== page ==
Same-sex spouses have equal residency rights across EU, top court rules

(phot. Guillaume Paumier)
(phot. Guillaume Paumier)

The European Court of Justice (ECJ) ruled on Tuesday that all member states must grant residency rights to same-sex spouses, regardless of whether or not such unions may legally be officiated in that country.

The decision has direct implications for Poland and six other countries in which same-sex marriage is not recognized by national law – and it is already drawing criticism from traditionalists and euroskeptics alike.

The case originated in Romania, where native Adrian Coman was fighting for residency rights for his American husband, Clai Hamilton. They had married in 2010 in Brussels, where Coman worked for the European parliament. However, like Poland, Romania does not recognize same-sex partnerships, and after being challenged in the Romanian constitutional court the case was referred to the ECJ.

According to European Union law, a non-EU citizen is allowed to reside in the same member state as their EU citizen spouse. This word “spouse” turned out to be key, as ultimately Europe’s highest court ruled that the term was gender-neutral.

The decision narrowly affects residency rights – it does not touch the status quo of allowing EU member states to determine their marriage laws on an individual basis.

Nevertheless, some see it as an over-assertion of power by Brussels. Few countries are warier of this than Poland, which, along with Latvia and Hungary, sent representatives to a hearing Luxembourg last year to argue against the gay couple’s claim.

For his part, ECJ president Koen Lenaerts seemed not to disagree that this could be part of a larger push to unite the EU in recognizing same-sex marriage generally, calling the debate “exactly the same” as the one in the US. (In 2015, the US Supreme Court struck down several states’ same-sex marriage bans in a ruling against Ohio’s refusal to recognize a same-sex marriage performed in Maryland, essentially legalizing it everywhere.)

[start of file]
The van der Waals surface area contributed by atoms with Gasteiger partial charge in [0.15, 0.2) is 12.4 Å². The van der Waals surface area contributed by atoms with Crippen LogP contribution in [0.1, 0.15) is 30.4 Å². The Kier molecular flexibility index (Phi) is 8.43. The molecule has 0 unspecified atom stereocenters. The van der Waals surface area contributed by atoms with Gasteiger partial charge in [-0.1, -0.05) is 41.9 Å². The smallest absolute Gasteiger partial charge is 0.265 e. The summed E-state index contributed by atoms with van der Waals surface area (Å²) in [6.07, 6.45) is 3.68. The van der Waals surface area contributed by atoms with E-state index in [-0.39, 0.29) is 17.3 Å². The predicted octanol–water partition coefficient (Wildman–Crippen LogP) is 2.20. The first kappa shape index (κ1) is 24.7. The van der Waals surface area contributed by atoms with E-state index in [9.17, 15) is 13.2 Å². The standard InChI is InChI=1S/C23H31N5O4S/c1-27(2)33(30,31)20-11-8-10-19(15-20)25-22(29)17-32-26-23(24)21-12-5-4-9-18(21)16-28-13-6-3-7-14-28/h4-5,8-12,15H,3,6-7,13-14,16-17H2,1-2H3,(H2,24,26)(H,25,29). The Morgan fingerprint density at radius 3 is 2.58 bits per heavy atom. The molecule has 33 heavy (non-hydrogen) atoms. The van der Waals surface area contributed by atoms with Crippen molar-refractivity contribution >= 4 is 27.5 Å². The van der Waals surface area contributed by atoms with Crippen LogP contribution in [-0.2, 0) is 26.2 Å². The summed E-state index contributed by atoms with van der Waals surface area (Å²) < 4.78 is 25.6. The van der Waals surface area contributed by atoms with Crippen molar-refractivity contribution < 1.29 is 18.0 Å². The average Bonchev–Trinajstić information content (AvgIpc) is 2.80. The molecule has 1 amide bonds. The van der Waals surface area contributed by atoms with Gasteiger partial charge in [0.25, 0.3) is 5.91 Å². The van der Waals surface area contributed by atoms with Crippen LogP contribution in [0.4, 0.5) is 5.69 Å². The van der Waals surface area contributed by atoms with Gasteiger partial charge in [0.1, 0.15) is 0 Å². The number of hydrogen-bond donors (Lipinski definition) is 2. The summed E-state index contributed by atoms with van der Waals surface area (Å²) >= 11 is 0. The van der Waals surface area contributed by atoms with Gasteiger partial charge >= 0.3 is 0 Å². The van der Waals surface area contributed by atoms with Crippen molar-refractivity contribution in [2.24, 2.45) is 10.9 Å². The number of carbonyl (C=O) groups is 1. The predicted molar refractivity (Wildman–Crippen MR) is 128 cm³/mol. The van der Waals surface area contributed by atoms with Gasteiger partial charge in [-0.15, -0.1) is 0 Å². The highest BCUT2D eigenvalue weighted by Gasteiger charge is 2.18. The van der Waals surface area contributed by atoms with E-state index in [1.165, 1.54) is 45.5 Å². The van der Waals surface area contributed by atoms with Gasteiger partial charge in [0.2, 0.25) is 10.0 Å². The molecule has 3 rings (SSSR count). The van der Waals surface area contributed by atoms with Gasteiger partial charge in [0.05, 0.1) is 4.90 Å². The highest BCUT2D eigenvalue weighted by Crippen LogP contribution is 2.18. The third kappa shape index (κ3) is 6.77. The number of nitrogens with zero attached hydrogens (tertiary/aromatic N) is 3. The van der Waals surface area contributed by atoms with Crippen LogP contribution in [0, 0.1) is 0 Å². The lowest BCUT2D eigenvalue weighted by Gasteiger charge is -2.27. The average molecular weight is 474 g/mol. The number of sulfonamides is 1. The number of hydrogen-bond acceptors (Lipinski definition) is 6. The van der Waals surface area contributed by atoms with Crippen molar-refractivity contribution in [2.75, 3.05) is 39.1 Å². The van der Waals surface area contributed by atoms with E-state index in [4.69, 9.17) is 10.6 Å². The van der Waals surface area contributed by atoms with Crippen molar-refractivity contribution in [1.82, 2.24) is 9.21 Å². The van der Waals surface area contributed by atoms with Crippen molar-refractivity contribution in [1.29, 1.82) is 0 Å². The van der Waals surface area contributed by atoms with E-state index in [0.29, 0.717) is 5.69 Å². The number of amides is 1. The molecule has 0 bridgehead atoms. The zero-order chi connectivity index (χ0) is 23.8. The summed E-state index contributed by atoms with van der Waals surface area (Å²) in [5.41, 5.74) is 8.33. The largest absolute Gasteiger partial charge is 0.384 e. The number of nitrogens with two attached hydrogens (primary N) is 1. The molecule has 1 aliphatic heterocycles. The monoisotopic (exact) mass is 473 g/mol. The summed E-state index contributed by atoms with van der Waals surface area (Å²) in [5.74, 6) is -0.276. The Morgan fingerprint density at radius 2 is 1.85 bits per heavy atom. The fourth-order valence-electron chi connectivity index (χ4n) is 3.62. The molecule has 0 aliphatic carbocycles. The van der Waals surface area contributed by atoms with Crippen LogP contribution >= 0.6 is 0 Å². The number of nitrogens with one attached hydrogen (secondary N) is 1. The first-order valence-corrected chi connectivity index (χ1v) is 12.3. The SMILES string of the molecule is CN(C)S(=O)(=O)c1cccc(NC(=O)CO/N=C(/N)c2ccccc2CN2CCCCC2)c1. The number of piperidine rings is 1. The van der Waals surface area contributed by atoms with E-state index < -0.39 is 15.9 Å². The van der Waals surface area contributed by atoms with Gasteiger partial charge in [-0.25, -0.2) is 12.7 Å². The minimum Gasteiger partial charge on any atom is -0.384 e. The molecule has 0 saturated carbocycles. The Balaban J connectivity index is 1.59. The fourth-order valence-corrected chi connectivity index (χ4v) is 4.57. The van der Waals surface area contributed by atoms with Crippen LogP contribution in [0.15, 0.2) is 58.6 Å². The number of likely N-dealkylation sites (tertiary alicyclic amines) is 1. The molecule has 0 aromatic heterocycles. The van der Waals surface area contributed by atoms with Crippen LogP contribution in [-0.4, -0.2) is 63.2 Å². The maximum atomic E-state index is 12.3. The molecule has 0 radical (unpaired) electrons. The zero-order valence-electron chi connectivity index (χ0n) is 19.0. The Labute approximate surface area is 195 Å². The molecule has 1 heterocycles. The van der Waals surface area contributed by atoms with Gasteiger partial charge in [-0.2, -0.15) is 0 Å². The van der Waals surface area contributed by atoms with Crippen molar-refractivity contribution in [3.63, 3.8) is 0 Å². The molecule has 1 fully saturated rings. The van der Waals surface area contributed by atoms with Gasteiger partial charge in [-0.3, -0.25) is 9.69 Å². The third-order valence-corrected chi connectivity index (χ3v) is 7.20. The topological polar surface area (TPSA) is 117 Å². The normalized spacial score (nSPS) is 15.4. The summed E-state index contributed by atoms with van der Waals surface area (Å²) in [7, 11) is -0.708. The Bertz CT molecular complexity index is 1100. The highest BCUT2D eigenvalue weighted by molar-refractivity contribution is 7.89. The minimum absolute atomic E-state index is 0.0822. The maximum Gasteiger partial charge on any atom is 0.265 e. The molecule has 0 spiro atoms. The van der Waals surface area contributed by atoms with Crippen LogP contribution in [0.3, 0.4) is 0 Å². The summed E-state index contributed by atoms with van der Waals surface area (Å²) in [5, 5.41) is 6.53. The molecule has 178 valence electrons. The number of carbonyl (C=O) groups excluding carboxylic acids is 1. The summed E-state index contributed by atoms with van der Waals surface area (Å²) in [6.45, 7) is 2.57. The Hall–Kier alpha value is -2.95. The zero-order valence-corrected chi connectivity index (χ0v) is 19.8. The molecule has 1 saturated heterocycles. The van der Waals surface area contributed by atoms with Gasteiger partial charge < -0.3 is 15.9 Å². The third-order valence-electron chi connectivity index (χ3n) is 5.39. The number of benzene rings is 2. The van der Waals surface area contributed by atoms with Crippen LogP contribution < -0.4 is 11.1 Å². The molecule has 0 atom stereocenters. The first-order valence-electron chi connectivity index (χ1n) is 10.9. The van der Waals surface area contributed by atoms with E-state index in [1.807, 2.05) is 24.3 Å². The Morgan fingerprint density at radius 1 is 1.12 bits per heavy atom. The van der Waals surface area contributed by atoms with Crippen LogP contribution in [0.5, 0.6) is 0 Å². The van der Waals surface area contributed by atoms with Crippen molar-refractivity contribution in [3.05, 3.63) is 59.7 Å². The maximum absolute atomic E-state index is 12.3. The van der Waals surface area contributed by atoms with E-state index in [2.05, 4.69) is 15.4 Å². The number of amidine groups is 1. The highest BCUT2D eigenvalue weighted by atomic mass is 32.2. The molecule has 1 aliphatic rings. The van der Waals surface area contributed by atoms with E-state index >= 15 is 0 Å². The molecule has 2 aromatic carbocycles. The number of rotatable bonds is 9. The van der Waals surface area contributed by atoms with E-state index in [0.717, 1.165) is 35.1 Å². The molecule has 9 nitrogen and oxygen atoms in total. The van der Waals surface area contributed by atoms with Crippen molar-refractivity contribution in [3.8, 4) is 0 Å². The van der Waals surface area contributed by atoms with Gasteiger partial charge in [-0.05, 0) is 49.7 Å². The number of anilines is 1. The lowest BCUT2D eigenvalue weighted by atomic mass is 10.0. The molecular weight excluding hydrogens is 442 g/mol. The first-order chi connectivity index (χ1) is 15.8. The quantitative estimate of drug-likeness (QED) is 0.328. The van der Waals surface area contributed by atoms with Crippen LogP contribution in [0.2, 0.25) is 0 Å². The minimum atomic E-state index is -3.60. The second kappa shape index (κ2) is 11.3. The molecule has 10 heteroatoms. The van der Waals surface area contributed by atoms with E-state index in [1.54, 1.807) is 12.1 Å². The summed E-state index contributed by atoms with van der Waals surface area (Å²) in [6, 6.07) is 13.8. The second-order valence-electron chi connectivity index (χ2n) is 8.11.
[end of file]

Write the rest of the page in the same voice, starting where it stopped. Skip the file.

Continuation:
Whether or not the government of Poland – which remains relatively Catholic and conservative compared to most of the EU – decides to resist the ruling remains to be seen. It would not be the first time that Warsaw has bucked Brussels: Last year the government drew the ire of the European Commission for its highly controversial court reforms, and it defied an order by the ECJ to halt logging in the ancient Białowieża Forest on the pretense of “public safety.”

Furthermore, it is still possible for courts in Romania to appeal the verdict of this particular case, a process which could take up to two years.

LGBTQ activists, on the other hand, are celebrating the EU court’s decision as a watershed moment for their rights. Campaign Against Homophobia (Kampania Przeciw Homofobii), founded by Polish politician and gay icon Robert Biedroń, said that they look forward to the reaction of the government, calling the ruling evidence that “two million [LGBTQ] citizens cannot be ignored.”

There is a complex and inconsistent history of gay rights in Poland, where, exceptionally, homosexuality has never been criminalized. Now Poland joins Bulgaria, Latvia, Lithuania, Romania, and Slovakia in prohibiting gay marriage. The 22 other EU member states recognize gay marriage and/or civil partnerships between same-sex couples.


Agata Pankow contributed to this report.

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